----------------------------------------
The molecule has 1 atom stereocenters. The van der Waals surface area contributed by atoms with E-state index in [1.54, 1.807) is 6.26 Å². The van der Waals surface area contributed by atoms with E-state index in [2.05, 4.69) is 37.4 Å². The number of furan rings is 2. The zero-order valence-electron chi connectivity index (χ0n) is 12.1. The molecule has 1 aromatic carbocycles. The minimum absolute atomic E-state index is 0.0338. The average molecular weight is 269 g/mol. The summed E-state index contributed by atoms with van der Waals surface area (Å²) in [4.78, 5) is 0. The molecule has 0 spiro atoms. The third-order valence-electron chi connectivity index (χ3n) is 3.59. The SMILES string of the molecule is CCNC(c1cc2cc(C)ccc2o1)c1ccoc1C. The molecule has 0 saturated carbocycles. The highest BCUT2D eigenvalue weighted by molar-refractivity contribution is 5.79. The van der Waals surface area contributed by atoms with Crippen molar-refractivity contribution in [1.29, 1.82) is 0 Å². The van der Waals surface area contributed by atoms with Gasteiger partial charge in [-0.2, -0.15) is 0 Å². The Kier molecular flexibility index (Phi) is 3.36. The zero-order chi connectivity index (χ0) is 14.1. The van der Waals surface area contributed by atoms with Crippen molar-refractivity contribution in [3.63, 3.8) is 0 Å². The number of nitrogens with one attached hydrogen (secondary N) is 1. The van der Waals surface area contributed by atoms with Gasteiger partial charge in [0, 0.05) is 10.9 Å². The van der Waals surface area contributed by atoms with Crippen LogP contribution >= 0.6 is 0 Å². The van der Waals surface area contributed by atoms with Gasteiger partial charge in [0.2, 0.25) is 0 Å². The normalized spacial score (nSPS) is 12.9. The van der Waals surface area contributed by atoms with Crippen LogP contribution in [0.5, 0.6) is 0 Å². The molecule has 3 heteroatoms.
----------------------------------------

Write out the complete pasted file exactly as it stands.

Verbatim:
The molecule has 1 atom stereocenters. The van der Waals surface area contributed by atoms with E-state index in [1.54, 1.807) is 6.26 Å². The van der Waals surface area contributed by atoms with E-state index in [2.05, 4.69) is 37.4 Å². The number of furan rings is 2. The zero-order valence-electron chi connectivity index (χ0n) is 12.1. The molecule has 1 aromatic carbocycles. The minimum absolute atomic E-state index is 0.0338. The average molecular weight is 269 g/mol. The summed E-state index contributed by atoms with van der Waals surface area (Å²) in [4.78, 5) is 0. The molecule has 0 spiro atoms. The third-order valence-electron chi connectivity index (χ3n) is 3.59. The SMILES string of the molecule is CCNC(c1cc2cc(C)ccc2o1)c1ccoc1C. The molecule has 0 saturated carbocycles. The highest BCUT2D eigenvalue weighted by molar-refractivity contribution is 5.79. The van der Waals surface area contributed by atoms with Crippen molar-refractivity contribution in [1.29, 1.82) is 0 Å². The van der Waals surface area contributed by atoms with Gasteiger partial charge in [-0.2, -0.15) is 0 Å². The Kier molecular flexibility index (Phi) is 3.36. The zero-order chi connectivity index (χ0) is 14.1. The van der Waals surface area contributed by atoms with Crippen molar-refractivity contribution in [3.63, 3.8) is 0 Å². The number of nitrogens with one attached hydrogen (secondary N) is 1. The van der Waals surface area contributed by atoms with Gasteiger partial charge in [0, 0.05) is 10.9 Å². The van der Waals surface area contributed by atoms with Crippen LogP contribution >= 0.6 is 0 Å². The van der Waals surface area contributed by atoms with Gasteiger partial charge in [0.2, 0.25) is 0 Å². The normalized spacial score (nSPS) is 12.9. The van der Waals surface area contributed by atoms with Crippen LogP contribution in [0.5, 0.6) is 0 Å². The molecule has 3 heteroatoms.